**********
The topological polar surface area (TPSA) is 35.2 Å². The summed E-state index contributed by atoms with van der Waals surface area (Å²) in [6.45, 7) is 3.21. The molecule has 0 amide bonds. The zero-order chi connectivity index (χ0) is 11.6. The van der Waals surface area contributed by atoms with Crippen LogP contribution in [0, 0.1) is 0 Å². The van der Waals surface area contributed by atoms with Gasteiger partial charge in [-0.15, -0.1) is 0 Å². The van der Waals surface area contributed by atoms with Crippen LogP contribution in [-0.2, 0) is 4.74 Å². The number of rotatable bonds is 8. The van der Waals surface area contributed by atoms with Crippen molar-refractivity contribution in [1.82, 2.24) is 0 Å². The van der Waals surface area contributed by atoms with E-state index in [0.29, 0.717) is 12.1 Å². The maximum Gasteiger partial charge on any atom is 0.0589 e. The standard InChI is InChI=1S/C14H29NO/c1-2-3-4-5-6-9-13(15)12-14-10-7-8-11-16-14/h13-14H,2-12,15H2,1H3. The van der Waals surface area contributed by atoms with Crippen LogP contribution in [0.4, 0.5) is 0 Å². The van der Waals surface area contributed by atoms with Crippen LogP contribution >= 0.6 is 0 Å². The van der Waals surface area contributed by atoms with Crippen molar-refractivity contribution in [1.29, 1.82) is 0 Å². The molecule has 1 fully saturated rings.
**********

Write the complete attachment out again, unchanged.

The topological polar surface area (TPSA) is 35.2 Å². The summed E-state index contributed by atoms with van der Waals surface area (Å²) in [6.45, 7) is 3.21. The molecule has 0 amide bonds. The zero-order chi connectivity index (χ0) is 11.6. The van der Waals surface area contributed by atoms with Crippen LogP contribution in [0, 0.1) is 0 Å². The van der Waals surface area contributed by atoms with Gasteiger partial charge in [-0.15, -0.1) is 0 Å². The van der Waals surface area contributed by atoms with Crippen LogP contribution in [-0.2, 0) is 4.74 Å². The number of rotatable bonds is 8. The van der Waals surface area contributed by atoms with Crippen molar-refractivity contribution in [1.82, 2.24) is 0 Å². The van der Waals surface area contributed by atoms with E-state index in [0.29, 0.717) is 12.1 Å². The maximum Gasteiger partial charge on any atom is 0.0589 e. The standard InChI is InChI=1S/C14H29NO/c1-2-3-4-5-6-9-13(15)12-14-10-7-8-11-16-14/h13-14H,2-12,15H2,1H3. The van der Waals surface area contributed by atoms with Crippen LogP contribution in [0.4, 0.5) is 0 Å². The van der Waals surface area contributed by atoms with Crippen LogP contribution >= 0.6 is 0 Å². The van der Waals surface area contributed by atoms with Crippen molar-refractivity contribution in [1.29, 1.82) is 0 Å². The molecule has 1 fully saturated rings.